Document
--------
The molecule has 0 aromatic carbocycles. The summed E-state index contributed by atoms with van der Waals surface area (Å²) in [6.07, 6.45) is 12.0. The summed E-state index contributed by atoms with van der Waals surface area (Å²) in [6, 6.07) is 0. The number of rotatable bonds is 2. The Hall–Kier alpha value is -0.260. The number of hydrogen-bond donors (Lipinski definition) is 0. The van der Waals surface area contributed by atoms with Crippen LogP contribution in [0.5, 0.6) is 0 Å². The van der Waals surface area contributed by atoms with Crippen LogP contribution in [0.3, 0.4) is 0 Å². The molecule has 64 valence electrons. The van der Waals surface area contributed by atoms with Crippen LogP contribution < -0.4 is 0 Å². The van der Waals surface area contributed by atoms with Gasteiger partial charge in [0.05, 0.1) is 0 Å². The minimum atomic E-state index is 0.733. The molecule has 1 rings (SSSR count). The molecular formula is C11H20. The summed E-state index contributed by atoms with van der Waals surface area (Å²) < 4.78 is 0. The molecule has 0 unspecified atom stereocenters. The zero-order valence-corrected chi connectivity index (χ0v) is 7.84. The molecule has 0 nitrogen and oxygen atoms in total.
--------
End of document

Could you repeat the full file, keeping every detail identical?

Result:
The molecule has 0 aromatic carbocycles. The summed E-state index contributed by atoms with van der Waals surface area (Å²) in [6.07, 6.45) is 12.0. The summed E-state index contributed by atoms with van der Waals surface area (Å²) in [6, 6.07) is 0. The number of rotatable bonds is 2. The Hall–Kier alpha value is -0.260. The number of hydrogen-bond donors (Lipinski definition) is 0. The van der Waals surface area contributed by atoms with Crippen LogP contribution in [0.5, 0.6) is 0 Å². The van der Waals surface area contributed by atoms with Crippen LogP contribution in [0.3, 0.4) is 0 Å². The molecule has 64 valence electrons. The van der Waals surface area contributed by atoms with Crippen LogP contribution < -0.4 is 0 Å². The van der Waals surface area contributed by atoms with Gasteiger partial charge in [0.05, 0.1) is 0 Å². The minimum atomic E-state index is 0.733. The molecule has 1 rings (SSSR count). The molecular formula is C11H20. The summed E-state index contributed by atoms with van der Waals surface area (Å²) < 4.78 is 0. The molecule has 0 unspecified atom stereocenters. The zero-order valence-corrected chi connectivity index (χ0v) is 7.84. The molecule has 0 nitrogen and oxygen atoms in total.